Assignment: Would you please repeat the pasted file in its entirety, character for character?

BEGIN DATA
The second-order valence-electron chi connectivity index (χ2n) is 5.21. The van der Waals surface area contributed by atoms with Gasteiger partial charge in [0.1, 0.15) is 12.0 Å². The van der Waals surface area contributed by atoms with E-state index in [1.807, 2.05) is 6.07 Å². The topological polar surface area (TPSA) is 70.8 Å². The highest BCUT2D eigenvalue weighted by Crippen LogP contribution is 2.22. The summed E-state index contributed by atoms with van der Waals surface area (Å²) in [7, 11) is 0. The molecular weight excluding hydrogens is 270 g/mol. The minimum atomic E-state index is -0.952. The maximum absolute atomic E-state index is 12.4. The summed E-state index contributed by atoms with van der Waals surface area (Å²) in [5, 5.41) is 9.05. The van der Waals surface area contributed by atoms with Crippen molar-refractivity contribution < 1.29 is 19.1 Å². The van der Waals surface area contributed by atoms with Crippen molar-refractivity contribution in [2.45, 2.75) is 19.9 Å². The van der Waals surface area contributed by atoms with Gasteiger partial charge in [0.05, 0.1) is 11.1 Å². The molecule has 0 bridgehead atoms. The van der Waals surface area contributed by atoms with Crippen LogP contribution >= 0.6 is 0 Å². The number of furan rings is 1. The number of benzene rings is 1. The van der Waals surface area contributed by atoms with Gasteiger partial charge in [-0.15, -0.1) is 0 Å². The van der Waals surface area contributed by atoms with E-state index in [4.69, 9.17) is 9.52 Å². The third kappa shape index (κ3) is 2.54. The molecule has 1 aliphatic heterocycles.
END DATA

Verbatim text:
The second-order valence-electron chi connectivity index (χ2n) is 5.21. The van der Waals surface area contributed by atoms with Gasteiger partial charge in [0.1, 0.15) is 12.0 Å². The van der Waals surface area contributed by atoms with E-state index in [1.807, 2.05) is 6.07 Å². The topological polar surface area (TPSA) is 70.8 Å². The highest BCUT2D eigenvalue weighted by Crippen LogP contribution is 2.22. The summed E-state index contributed by atoms with van der Waals surface area (Å²) in [7, 11) is 0. The molecular weight excluding hydrogens is 270 g/mol. The minimum atomic E-state index is -0.952. The maximum absolute atomic E-state index is 12.4. The summed E-state index contributed by atoms with van der Waals surface area (Å²) in [5, 5.41) is 9.05. The van der Waals surface area contributed by atoms with Crippen molar-refractivity contribution < 1.29 is 19.1 Å². The van der Waals surface area contributed by atoms with Crippen molar-refractivity contribution in [2.45, 2.75) is 19.9 Å². The van der Waals surface area contributed by atoms with Gasteiger partial charge in [0.05, 0.1) is 11.1 Å². The molecule has 0 bridgehead atoms. The van der Waals surface area contributed by atoms with Crippen LogP contribution >= 0.6 is 0 Å². The number of furan rings is 1. The number of benzene rings is 1. The van der Waals surface area contributed by atoms with Gasteiger partial charge in [-0.15, -0.1) is 0 Å². The van der Waals surface area contributed by atoms with E-state index in [4.69, 9.17) is 9.52 Å². The third kappa shape index (κ3) is 2.54. The molecule has 1 aliphatic heterocycles.